Insurers spend less than 1% of net income on SDOH efforts, study finds

The top 20 private health insurers spent $1.87 billion on social determinants of health between 2017 and 2021, according to a Nov. 10 study in the Journal of General Internal Medicine.

To determine social spending for the top largest private insurers by market share, the researchers searched news articles and news releases that included insurer name and the terms "social determinant of health" or "community health'' between Jan. 1, 2017, and Dec. 31, 2021. Spending was categorized into housing, food security, employment, education, social and community context, and transportation. The researchers added a seventh category called "general SDOH" for spending that lacked a clear category due to reporting methods. 

Five things to know:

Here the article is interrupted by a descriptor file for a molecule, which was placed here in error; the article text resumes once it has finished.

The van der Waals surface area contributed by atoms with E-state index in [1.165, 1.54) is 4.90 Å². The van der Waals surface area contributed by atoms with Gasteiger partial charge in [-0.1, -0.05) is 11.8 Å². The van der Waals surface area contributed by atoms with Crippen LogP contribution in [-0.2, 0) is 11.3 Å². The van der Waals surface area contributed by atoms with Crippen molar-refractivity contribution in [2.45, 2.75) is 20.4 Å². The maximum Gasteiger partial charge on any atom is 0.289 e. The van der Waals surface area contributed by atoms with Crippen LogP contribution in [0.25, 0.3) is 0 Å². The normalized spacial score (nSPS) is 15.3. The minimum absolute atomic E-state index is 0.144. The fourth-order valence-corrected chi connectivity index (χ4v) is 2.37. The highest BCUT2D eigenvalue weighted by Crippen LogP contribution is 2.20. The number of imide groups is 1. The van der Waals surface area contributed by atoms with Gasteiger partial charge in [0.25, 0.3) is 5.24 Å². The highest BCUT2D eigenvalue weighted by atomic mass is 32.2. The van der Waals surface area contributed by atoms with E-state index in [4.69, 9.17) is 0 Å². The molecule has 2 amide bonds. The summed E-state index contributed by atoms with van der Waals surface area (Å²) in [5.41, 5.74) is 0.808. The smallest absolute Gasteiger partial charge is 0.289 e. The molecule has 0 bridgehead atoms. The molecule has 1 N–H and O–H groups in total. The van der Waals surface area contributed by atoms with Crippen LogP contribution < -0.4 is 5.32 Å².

1. The top six insurers by market share made up 72 percent of the total social spending over that five-year period. 

2. As a percent of their net income, these six insurers spent, on average, 0.11 percent on SDOH in 2017, 1.6 percent in 2020 and 0.67 percent in 2021.  

3. Most funds went to housing ($1.2 billion) and food security ($238 million). 

4. General SDOH accounted for $247 million in spending. 

5. The least amount of SDOH funding was allocated to transportation ($13.4 million). 

Read the full report here

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